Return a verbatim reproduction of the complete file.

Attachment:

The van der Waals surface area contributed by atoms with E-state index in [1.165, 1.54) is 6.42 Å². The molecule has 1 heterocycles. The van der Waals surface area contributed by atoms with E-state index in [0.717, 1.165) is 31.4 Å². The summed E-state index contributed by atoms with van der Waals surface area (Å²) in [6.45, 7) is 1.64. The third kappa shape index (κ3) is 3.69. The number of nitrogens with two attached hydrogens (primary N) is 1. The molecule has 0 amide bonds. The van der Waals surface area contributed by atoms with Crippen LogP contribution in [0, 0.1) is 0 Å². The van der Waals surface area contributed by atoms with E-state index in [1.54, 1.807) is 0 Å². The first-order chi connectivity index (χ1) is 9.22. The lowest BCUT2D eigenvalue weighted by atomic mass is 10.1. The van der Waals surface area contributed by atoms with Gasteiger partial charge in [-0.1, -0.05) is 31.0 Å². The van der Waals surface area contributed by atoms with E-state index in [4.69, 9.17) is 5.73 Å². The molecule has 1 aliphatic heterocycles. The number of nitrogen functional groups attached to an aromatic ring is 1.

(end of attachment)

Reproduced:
The van der Waals surface area contributed by atoms with E-state index in [1.165, 1.54) is 6.42 Å². The molecule has 1 heterocycles. The van der Waals surface area contributed by atoms with E-state index in [0.717, 1.165) is 31.4 Å². The summed E-state index contributed by atoms with van der Waals surface area (Å²) in [6.45, 7) is 1.64. The third kappa shape index (κ3) is 3.69. The number of nitrogens with two attached hydrogens (primary N) is 1. The molecule has 0 amide bonds. The van der Waals surface area contributed by atoms with Crippen LogP contribution in [0, 0.1) is 0 Å². The van der Waals surface area contributed by atoms with E-state index in [1.54, 1.807) is 0 Å². The first-order chi connectivity index (χ1) is 9.22. The lowest BCUT2D eigenvalue weighted by atomic mass is 10.1. The van der Waals surface area contributed by atoms with Gasteiger partial charge in [-0.1, -0.05) is 31.0 Å². The van der Waals surface area contributed by atoms with E-state index in [4.69, 9.17) is 5.73 Å². The molecule has 1 aliphatic heterocycles. The number of nitrogen functional groups attached to an aromatic ring is 1.